Old North Carolina 105 Linville Gorge National Wilderness
Old North Carolina 105 is steep, rocky, rutted, and amazing. We encounter this 14-mile dirt trail through North Carolina’s Linville Gorge National Wilderness Area on a cool fall weekday. The leaves are turning. Occasional clouds soften the bright rays of the sun. And as we climb the ridge line formed by Linville Mountain, the greater solitude we encounter.
Linville Gorge National Wilderness
Linville Gorge National Wilderness is a 12,000-acre area located in Avery and Burke counties in North Carolina. The Linville Gorge is a deep and narrow river gorge carved by the Linville River. This wilderness is known for its steep cliffs, rugged terrain, and breathtaking beauty. The area is home to a variety of wildlife, including black bears, deer, bobcats, and otters. The gorge is also home to a variety of plant life, including rhododendron and laurel.
The wilderness area is a popular destination for hikers, backpackers, and climbers. The area offers a variety of trails, including the winding Old North Carolina 105 overland trail.
For a road, Old North Carolina 105 is rough. For a dirt trail, it is luxurious. This route is sufficiently maintained where branches and brush are cleared well away, making plenty of room for two cars to pass. And, better yet, plenty of overhead space for a truck camper. We travel with no concern for scratched siding or dented solar panels.
While the route twists and turns to travel along the peak of Linville Mountain’s ridge line, rather than hairpin turns, the major challenge on this route is its steep elevation gains. This is no trail for trailers but with a high clearance rig, this trail is reasonably straightforward. While we travel the route on a dry fall afternoon, we see the rolling earth turned up by tires searching for purchase on the steep inclines.
But that steep grade is what allows those qualified rigs to travel the backbone of the ridge where the ground falls away on each side for breathtaking views of the surrounding Linville Gorge National Wilderness. In the fall, the trees practically glow with red, orange, and yellow leaves. And we are determined to cover Old NC 105’s entire length.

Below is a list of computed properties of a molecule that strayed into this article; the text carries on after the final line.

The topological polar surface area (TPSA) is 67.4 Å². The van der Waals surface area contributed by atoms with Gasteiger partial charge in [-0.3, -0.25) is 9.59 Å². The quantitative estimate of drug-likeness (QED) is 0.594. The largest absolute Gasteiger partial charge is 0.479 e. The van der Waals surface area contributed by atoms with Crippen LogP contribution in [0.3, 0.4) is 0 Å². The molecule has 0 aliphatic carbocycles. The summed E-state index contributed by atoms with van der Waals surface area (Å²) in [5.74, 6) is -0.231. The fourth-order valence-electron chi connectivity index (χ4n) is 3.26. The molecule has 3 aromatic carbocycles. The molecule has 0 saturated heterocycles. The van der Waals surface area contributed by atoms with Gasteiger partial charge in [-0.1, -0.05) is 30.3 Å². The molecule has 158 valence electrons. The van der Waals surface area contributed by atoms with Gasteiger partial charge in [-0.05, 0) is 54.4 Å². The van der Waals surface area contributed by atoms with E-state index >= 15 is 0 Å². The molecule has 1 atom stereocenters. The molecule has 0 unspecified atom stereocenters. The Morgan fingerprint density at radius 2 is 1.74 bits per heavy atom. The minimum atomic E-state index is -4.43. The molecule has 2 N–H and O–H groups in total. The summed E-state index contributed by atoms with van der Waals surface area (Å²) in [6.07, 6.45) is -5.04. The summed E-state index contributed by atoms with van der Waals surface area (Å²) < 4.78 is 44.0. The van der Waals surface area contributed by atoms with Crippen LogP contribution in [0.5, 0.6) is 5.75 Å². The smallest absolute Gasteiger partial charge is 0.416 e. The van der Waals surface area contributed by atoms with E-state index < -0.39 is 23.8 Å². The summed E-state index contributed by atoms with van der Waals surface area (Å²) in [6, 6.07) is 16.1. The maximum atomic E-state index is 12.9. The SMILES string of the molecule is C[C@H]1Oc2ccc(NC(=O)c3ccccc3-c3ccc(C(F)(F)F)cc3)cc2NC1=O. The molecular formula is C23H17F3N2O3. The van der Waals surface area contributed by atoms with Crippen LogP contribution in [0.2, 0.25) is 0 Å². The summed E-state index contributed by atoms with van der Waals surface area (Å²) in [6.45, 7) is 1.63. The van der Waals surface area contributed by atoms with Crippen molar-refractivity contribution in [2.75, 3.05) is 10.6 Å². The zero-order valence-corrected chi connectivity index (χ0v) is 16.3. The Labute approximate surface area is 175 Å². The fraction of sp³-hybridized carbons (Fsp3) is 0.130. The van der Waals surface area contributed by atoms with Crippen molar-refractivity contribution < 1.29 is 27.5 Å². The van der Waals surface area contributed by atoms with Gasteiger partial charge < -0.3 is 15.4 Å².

Driving Old North Carolina 105
All of Old North Carolina 105 is rough, but its rating varies as we progress south. The northern terminus begins off the Blue Ridge Parkway outside Linville Falls, North Carolina. This small town is the last opportunity to gas up and provision before launching on the road.
That said, most visitors do not have to plan too far ahead because they will only drive a short stretch of the road. After all, Old NC 105 is predominantly an access road for trailheads and vista points. Linville Falls Trail is a popular stop only 0.1-miles from the northern terminus of the road. This stretch of road—all the way to Wiseman’s View Overlook—is considered gravel road and appropriate for commuter vehicles. That said, I wouldn’t advise a low-clearance street car to drive much further than the Linville Falls parking lot.
Shortly after Lineville Falls trailhead, the route begins a steep climb. Deep ruts attest to points where vehicles struggled to find purchase while climbing these slopes in wet conditions, a contingency I would not recommend even on this “gravel” portion. (There is very little gravel) Even so, we pass by a compact vehicle in the middle of the road, surrounded by safety cones. Apparently, their tires were not up to the rough terrain. Ours confidently bite into the dirt as we continue to climb.